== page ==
Obama didn't change. We did.
For much of the 2008 election cycle, I did not think Barack Obama would win the presidency. (A Whole Foods-shopping law professor from Chicago's Hyde Park with "Hussein" as a middle name? Please.) Then came the crash and Katie Couric's interviews with Sarah Palin, and before long Obama was standing in Grant Park, a figure of history.
When I look back on it, it strikes me that the one factor in the Obama presidential equation that has never changed is Obama himself. Reality happens all around him - wars, recession, oil spills, midterms - yet he seems placid, even unmovable.
Now the political world, once in love, wants Obama to change right now. Doesn't he know he's been repudiated? Won't he get it at last, put away his Mao suit and turn his back on his socialist past?
In the days following the midterms, the president played his post-election role in this familiar Washington drama, duly calling the defeat a "shellacking" (his version of George W. Bush's 2006 "thumpin' ") and inviting everybody over for dinner.
But I would not hold out for a fundamentally New Obama. For better or for worse, Obama is today - and will be tomorrow - what he has always been: a bright man engaged in an endeavor that rewards luck and happenstance more often than it does intellect and good intentions. He's had his share of bad luck, and his notable inability to convince the country that he is leading a comprehensive economic turnaround is one of the most significant leadership failures in the modern history of the presidency. Still, the White House's tactical mistakes do not excuse the rest of us for ignoring our own history, a history that helps us gain perspective on the president's problems.
Obama himself has such a perspective. A president who understands that life will never completely conform to our wishes - that the world will disappoint us again and again, yet we have a duty to press on and make the best of things - is a president particularly well equipped to endure calls for a "reset" or a "move to the center," as though he has been dabbling in Marxism as corporate profits continue rising.
Extraordinary leaders tend to seem ordinary in real time. Thomas Jefferson left office disappointed and defeated by the threat of war with Britain. Abraham Lincoln expected to lose the 1864 election. Franklin Roosevelt divided the nation between those who loved him and those who could not speak his name (to the latter group, he was "that man"). Ronald Reagan risked impeachment in his now-fabled second term.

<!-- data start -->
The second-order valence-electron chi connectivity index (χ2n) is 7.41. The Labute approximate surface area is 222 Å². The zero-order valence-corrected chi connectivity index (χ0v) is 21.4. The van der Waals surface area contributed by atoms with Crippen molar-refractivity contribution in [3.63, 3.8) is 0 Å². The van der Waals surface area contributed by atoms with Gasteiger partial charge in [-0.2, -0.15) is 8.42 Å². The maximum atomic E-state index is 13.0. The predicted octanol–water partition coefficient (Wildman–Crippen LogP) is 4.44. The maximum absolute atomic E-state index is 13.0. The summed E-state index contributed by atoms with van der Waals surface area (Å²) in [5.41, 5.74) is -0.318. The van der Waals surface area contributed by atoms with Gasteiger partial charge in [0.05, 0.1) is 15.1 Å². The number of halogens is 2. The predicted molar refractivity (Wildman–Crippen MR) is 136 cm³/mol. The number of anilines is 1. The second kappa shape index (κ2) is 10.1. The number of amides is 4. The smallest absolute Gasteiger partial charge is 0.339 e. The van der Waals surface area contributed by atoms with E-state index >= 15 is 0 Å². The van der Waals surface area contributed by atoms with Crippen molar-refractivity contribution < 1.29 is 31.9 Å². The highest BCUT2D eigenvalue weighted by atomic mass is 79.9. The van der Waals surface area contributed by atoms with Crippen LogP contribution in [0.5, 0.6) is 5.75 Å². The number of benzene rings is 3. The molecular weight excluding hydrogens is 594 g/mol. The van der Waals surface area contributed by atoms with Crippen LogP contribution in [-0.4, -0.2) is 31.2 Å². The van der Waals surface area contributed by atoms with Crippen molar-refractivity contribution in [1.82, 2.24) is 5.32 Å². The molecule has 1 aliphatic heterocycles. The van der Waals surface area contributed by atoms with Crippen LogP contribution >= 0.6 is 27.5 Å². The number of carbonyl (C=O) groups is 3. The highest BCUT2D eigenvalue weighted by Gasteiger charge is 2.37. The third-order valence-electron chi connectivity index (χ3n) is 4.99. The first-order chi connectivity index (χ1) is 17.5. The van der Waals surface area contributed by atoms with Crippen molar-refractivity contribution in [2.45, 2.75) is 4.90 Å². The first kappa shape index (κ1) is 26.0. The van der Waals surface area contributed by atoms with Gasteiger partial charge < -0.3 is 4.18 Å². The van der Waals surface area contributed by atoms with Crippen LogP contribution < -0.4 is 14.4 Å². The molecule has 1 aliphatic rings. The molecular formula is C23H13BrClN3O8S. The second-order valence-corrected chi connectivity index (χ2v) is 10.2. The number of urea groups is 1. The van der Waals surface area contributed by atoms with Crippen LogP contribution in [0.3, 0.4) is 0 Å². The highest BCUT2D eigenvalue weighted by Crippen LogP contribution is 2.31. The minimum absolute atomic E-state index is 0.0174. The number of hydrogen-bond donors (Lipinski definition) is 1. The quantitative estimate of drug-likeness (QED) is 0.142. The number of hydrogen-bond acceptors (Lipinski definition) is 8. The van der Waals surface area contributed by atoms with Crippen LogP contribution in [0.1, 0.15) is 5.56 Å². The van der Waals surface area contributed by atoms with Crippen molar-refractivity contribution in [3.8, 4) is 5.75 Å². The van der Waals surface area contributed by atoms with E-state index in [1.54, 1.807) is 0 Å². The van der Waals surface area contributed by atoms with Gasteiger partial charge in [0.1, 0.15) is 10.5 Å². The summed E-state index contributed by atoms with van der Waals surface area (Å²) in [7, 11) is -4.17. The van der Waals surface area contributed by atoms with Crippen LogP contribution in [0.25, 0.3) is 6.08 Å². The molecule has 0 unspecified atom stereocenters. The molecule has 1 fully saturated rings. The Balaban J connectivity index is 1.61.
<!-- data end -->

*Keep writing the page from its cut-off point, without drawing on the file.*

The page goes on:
Each of these men was great in his way, and their kind of political greatness is enhanced, not undercut, by the fact that they lost many a fight along the way to history's pantheon. We cannot know whether Obama will one day join them. But we do know that the verdict on this president, as with virtually all presidents, will be endlessly revisited and revised. Last Tuesday did not mark the end, in reality or in metaphor, of this presidency.
In politics, what distinguishes genius from folly, masterstrokes from blunders? Winning. The planning, time, care and fervor of the mission can be precisely the same for a leader when the result is cataclysm as when it is victory. What one hopes is that the leader learns from the former in order to increase the likelihood of the latter.
I have long been skeptical of politicians' complaints about process and the press. (George Washington was the first president to complain about the pettiness of the media of the day.) Self-pity at the highest levels is as inevitable as it is debilitating.
There is, however, one mitigating factor in the Obama administration's indictment of "the culture of Washington." There is now a gap between the politically active and the politically dependent - that is, between obsessives who have a stake in the nature of political debate and those ordinary people who have a stake in the outcome of political debate. From cable television to the Internet, we are now living with a political class which has a financial and cultural interest in conflict rather than in governing. The result: Every incremental development is invested with apocalyptic significance.
Amid that constant churn, Obama has always managed to appear detached and clinical. That seemed a virtue during the campaign, in the madness and fear of the economic collapse. Now it seems a vice to those who expected a human figure to perform superhuman feats.
Obama is not surprised that the kingdom of heaven has failed to arrive in his first two years. A more historically minded country would not be, either.
Jon Meacham is the author of "American Lion: Andrew Jackson in the White House," which was awarded the 2009 Pulitzer Prize.